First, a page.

"'"The duty of parents to provide for the maintenance of their children, is a principle of natural law; an obligation . . . laid on them not only by nature herself, but by their own proper act, in bringing them into the world; for they would be in the highest manner injurious to their issue, if they only gave their children life that they might afterwards see them perish. By begetting them therefore, they have entered into a voluntary obligation, to endeavor, as far as in them lies, that the life which they have bestowed shall be supported and preserved. And thus the children will have a perfect right of receiving maintenance from their parents." [Citations omitted.]'" Castro, 235 Kan. at 712.

The State, in the exercise of its parens patriae duties, is authorized to provide assistance to children who are not receiving adequate provision by their parents. However, if such assistance is provided while the duty to provide for the child rests with a parent or legal guardian, the State is entitled to recoup its expenditures made in providing for the children. See K.S.A. 39-718b; In re Marriage of Walje, 19 Kan. App. 2d 809, 811, 877 P.2d 7, rev. denied 255 Kan. 1002 (1994).

Until a parent's rights to a particular child are legally terminated, the duty to provide for that child remains. If the State is required to intervene to provide assistance for the benefit of the child during that time, a debt is created against the parent by operation of the statute and the common law. The liability of the parent arises at the time SRS provides the assistance, and there is no sound reason why a subsequent termination order should relieve or satisfy that debt liability. The State may properly enforce that debt by filing an action for reimbursement against the parent under K.S.A. 39-718b. We hold that it is the status of the parent at the time SRS provided support to the child as opposed to the status of the parent at the time SRS makes its claim that determines responsibility for reimbursement. The date the claim for support is made--whether it be for direct support as in Michels or for reimbursement of public funds as here--is immaterial.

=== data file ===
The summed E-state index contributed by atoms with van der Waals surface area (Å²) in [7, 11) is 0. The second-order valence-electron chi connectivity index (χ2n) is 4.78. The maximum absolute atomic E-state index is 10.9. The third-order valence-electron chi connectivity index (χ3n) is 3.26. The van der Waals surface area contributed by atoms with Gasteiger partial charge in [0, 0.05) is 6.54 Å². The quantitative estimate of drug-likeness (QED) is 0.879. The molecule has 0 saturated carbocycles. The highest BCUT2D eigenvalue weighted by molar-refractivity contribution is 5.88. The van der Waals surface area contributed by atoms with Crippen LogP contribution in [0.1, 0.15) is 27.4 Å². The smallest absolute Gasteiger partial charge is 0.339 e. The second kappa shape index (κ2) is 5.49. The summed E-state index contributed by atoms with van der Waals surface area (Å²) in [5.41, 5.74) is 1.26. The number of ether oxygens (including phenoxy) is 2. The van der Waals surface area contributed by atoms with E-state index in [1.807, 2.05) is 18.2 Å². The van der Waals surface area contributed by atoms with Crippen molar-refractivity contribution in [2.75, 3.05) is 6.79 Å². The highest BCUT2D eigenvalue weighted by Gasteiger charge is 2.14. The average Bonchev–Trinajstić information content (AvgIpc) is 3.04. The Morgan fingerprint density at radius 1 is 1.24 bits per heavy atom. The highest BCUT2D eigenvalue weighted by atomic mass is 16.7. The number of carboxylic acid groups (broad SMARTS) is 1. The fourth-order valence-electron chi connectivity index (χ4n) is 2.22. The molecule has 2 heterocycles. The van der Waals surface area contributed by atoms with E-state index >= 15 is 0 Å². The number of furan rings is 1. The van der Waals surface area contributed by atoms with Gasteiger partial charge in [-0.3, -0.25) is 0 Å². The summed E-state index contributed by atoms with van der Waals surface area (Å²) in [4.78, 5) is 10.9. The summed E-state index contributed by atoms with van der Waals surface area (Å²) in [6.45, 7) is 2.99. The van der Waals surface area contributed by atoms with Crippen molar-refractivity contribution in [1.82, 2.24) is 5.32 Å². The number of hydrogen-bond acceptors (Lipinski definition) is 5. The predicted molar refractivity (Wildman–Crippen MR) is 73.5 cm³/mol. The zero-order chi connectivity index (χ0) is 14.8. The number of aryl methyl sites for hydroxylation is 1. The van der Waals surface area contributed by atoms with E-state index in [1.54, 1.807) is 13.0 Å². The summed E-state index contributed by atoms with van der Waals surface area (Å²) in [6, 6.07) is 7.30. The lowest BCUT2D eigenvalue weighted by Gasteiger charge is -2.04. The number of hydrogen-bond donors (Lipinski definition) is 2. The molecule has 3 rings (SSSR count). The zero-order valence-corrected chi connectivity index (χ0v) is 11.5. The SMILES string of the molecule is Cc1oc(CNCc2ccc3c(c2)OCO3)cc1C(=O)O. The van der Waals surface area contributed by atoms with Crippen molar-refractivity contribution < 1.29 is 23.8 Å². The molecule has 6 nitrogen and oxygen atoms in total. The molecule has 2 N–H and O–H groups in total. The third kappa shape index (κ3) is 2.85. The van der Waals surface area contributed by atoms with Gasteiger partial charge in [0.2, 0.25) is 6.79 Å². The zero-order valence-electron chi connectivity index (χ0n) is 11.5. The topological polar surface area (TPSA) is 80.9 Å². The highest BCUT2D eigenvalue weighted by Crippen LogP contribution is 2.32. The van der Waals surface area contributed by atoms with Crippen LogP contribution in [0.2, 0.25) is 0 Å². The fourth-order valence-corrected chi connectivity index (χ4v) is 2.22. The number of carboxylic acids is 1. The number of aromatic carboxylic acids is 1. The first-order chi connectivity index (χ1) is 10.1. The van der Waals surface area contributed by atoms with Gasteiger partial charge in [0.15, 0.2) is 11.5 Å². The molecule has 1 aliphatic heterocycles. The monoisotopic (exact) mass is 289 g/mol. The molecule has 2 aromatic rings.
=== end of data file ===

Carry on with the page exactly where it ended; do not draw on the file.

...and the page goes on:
Rice presents no persuasive argument for treating the statutorily imposed obligation of a parent to reimburse SRS for its support of his or her child differently from his or her obligation to provide direct support to the child. Adopting Rice's argument would foreclose SRS from seeking reimbursement for expenses incurred on behalf of a child when the bills for the services provided have not been processed before parental rights are terminated. There is nothing within the language of K.S.A. 39-718b to suggest that the Kansas Legislature intended such a result.

Affirmed.

END


Go to Kansas Judicial Branch homepage.  Kansas Opinions   | Finding Aids: Case Name » Supreme Court or Court of Appeals | Docket Number | Release Date |
Comments to: WebMaster, kscases@kscourts.org.
Updated: October 14, 2005.
URL: http://www.kscourts.org/kscases/ctapp/2005/20051014/92772.htm.